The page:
Never say that the Scissorheads have no influence!
After the mass murder of children in Uvalde, Tex., America desperately needs to bring the true horror of mass shootings home — through pictures. We need an Emmett Till moment.
I am surprised that when I make this reference, multiple generations of Americans, White and Black, know what I mean. For those who don’t: Emmett Till was a 14-year-old Black youth who dared to say something sassy to an adult White woman in Mississippi in August 1955. For this “crime,” Till was abducted, tortured, shot in the head and dumped in a river by two White men who were later acquitted by an all-White Mississippi jury.
At Till’s funeral, his mother insisted on an open casket for her son, to in effect say to the world, “Look what they did to my boy.” Photographs of Till’s body, dressed in a suit but with a bloated, mutilated head and face, became an international spectacle, burned into the conscience of anyone who saw them. The images helped spark the civil rights movement, including the Montgomery bus boycott that began three months later in December 1955. Time magazine called the image of Till’s body one of the 100 “most influential photos of all time.”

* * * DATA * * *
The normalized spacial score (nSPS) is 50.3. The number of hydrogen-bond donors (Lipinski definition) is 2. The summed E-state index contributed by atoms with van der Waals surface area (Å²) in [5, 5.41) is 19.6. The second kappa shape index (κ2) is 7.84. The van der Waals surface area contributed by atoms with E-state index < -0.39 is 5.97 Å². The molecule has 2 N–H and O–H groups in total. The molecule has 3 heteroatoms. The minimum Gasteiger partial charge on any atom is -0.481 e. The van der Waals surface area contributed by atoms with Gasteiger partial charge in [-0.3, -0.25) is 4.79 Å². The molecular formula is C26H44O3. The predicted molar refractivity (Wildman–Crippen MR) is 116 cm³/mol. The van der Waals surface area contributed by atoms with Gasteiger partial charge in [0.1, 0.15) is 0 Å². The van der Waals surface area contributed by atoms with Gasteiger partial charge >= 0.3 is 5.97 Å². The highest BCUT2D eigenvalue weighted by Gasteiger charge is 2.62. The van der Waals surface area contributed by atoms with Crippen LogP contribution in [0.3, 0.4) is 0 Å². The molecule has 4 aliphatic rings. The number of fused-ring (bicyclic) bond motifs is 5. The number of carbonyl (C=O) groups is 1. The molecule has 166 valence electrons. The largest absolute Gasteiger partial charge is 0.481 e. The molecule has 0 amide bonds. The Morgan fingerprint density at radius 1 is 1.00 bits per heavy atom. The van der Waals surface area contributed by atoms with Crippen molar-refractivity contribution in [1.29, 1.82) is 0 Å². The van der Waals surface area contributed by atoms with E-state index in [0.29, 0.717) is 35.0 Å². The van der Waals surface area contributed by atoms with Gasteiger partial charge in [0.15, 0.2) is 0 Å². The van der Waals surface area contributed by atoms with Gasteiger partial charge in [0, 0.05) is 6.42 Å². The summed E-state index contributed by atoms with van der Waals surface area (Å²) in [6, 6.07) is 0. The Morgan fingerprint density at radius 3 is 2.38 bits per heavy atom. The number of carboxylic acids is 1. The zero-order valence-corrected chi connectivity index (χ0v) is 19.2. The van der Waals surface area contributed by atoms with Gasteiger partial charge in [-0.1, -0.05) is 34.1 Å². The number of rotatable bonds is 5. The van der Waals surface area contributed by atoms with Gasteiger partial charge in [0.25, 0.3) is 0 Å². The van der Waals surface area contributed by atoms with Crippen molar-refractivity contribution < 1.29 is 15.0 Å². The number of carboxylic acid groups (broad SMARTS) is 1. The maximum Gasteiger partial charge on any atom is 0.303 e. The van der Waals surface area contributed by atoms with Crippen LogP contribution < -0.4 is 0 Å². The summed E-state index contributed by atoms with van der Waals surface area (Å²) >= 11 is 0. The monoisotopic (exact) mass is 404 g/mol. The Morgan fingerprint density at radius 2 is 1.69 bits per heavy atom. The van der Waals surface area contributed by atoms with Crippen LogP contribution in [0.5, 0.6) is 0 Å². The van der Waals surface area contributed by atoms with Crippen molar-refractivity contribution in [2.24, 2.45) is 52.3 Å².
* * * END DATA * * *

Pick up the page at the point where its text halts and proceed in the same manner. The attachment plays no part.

I lack the moral standing to tell a parent to accept and approve, for the greater good, the public display of photos of his or her dead child. Only they can judge the additional weight that doing so would place on them, at a time when they are already struggling with unimaginable grief. Nor do I suggest the release of any images in particular. But something graphic is required to awaken the public to the real horror of these repeated tragedies. Robb Elementary School in Uvalde is a crime scene. If there were a case to go to trial, the prosecution would have to present publicly the shocking evidence of guilt. Put another way: Why must innocent schoolchildren, for the rest of their lives, carry the vivid memories of the executions of their teachers and classmates, while federal and state lawmakers (and the adult constituents who elect them) are spared?
And it goes on from there, and is worth your time to read and consider.